Visa company bureaucracy trips up Zimbabweans

Over 4,000 Zimbabwean still do not have their special permits

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Photo of people in queue
Zimbabweans queuing for permits outside the ABSA building in Cape Town in 2015. Photo: Masixole Feni.

Sibongile* has become unemployed and her accounts have been deactivated. “My life is on hold,” she says. Sibongile, who came to Cape Town from Zimbabwe in 2009, has been unable to get a special permit from the Department of Home Affairs which would allow her to work and bank.

The Zimbabwe Special Dispensation Permit (ZSP) was implemented by Home Affairs in 2009 (it was called the Dispensation of Zimbabweans Project then). Its aim was to help Zimbabweans legalise their stay in South Africa. It was renewed in 2014 and it expires on 31 December 2017.

But there have been complaints of bureaucratic hurdles making it difficult to get a ZSP. It’s difficult to know how many people are in the same position as Sibongile. Refugee rights organisation Passop says it has ten such cases on its database. But there are many more.

Tendai Bhiza of Passop says she desperately wants to know what happened to clients’ applications. “Without proper documents they face the possibility of getting arrested or losing businesses. Some of these people have already lost their jobs,” Bhiza said.

One of those people is Sibongile. She now has to get financial support from her cousin and by doing piece jobs. Some employers pay her very little, taking advantage of the fact that she does not have a permit to allow her to work legally in the country.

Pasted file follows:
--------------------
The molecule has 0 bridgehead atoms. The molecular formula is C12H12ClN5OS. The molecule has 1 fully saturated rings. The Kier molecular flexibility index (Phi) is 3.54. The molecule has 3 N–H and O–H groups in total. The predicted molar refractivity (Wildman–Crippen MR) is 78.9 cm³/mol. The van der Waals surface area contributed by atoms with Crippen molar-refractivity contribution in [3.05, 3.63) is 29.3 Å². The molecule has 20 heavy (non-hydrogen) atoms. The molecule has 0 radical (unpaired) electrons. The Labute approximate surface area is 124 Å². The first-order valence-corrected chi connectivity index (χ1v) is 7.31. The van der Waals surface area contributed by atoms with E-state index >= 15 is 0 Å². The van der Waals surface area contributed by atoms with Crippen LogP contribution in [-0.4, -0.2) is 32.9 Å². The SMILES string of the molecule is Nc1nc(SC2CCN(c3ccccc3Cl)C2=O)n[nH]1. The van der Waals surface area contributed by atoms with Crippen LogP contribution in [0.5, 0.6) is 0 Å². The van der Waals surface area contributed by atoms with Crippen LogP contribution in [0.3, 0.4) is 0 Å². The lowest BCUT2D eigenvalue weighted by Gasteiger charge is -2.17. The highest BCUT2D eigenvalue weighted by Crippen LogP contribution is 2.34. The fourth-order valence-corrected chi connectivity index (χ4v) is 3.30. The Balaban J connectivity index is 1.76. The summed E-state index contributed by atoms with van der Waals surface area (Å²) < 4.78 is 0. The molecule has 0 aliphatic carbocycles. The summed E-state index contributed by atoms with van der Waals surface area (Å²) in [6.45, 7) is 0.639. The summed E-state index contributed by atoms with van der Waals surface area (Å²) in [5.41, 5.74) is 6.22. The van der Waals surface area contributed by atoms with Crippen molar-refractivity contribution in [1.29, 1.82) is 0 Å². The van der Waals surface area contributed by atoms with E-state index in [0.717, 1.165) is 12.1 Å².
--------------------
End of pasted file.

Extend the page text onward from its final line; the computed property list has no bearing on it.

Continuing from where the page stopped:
Bhiza says Passop sent emails to the Home Affairs official responsible for the ZSP but did not get feedback. The organisation has also contacted the company to which the state has outsourced part of the process, Visa & Permit Facilitation Centre (VFS), but did not get any assistance.

The delays seem to occur because of the complicated three-way communication needed between applicants, VFS and Home Affairs.

For example, GroundUp found out from Home Affairs official Gerson Muti that Sibongile’s permit had been printed on 26 August 2015, yet Sibongile says VFS told her that her permit had been rejected.

Muti also told GroundUp that 4,126 were ready but had not been collected by applicants. Some had already been returned by VFS to Home Affairs when applicants went to collect their permits from VFS.

When GroundUp asked VFS for comment, its media spokesperson said, “I am sure we can solve the issue before it gets to the press.” When we explained that the issue is already in the media, he promised to send his email address to this reporter’s mobile phone. It had not arrived as of Friday afternoon.

* We have not used Sibongile’s surname to protect her identity.


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TOPICS:  Home Affairs Immigration

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Dear Editor

I am one of the victims. Mine did come but with the wrong surname. That was 26 June 2015. l was told, "We will call you as soon as the rectified arrives". Until now l am waiting for that call.

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